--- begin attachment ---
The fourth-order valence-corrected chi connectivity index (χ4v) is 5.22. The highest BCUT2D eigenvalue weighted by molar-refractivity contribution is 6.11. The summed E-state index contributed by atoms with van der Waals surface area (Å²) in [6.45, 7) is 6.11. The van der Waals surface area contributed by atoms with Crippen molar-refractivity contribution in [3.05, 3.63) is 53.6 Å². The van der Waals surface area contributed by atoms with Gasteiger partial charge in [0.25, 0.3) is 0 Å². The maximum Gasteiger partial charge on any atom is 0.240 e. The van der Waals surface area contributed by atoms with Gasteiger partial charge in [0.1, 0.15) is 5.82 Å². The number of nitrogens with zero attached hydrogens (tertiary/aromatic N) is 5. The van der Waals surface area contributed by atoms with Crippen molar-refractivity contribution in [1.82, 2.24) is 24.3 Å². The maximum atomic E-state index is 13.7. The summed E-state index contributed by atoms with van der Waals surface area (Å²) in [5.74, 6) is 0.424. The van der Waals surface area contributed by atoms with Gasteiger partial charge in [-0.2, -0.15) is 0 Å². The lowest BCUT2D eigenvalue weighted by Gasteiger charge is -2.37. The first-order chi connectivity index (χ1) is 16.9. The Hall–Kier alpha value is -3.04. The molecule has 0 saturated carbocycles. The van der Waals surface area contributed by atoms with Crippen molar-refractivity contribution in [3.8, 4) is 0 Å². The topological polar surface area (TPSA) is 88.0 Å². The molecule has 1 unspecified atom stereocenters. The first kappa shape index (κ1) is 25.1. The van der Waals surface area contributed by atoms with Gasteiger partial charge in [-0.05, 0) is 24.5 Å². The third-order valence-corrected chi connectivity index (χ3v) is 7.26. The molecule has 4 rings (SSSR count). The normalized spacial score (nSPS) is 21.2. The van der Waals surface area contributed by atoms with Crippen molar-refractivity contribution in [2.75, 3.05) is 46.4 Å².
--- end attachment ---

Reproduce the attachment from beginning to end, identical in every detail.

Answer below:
The fourth-order valence-corrected chi connectivity index (χ4v) is 5.22. The highest BCUT2D eigenvalue weighted by molar-refractivity contribution is 6.11. The summed E-state index contributed by atoms with van der Waals surface area (Å²) in [6.45, 7) is 6.11. The van der Waals surface area contributed by atoms with Crippen molar-refractivity contribution in [3.05, 3.63) is 53.6 Å². The van der Waals surface area contributed by atoms with Gasteiger partial charge in [0.25, 0.3) is 0 Å². The maximum Gasteiger partial charge on any atom is 0.240 e. The van der Waals surface area contributed by atoms with Gasteiger partial charge in [0.1, 0.15) is 5.82 Å². The number of nitrogens with zero attached hydrogens (tertiary/aromatic N) is 5. The van der Waals surface area contributed by atoms with Crippen molar-refractivity contribution in [1.82, 2.24) is 24.3 Å². The maximum atomic E-state index is 13.7. The summed E-state index contributed by atoms with van der Waals surface area (Å²) in [5.74, 6) is 0.424. The van der Waals surface area contributed by atoms with Gasteiger partial charge in [-0.2, -0.15) is 0 Å². The lowest BCUT2D eigenvalue weighted by Gasteiger charge is -2.37. The first-order chi connectivity index (χ1) is 16.9. The Hall–Kier alpha value is -3.04. The molecule has 0 saturated carbocycles. The van der Waals surface area contributed by atoms with Crippen molar-refractivity contribution in [3.8, 4) is 0 Å². The topological polar surface area (TPSA) is 88.0 Å². The molecule has 1 unspecified atom stereocenters. The first kappa shape index (κ1) is 25.1. The van der Waals surface area contributed by atoms with Gasteiger partial charge in [-0.05, 0) is 24.5 Å². The third-order valence-corrected chi connectivity index (χ3v) is 7.26. The molecule has 4 rings (SSSR count). The normalized spacial score (nSPS) is 21.2. The van der Waals surface area contributed by atoms with Crippen molar-refractivity contribution in [2.75, 3.05) is 46.4 Å².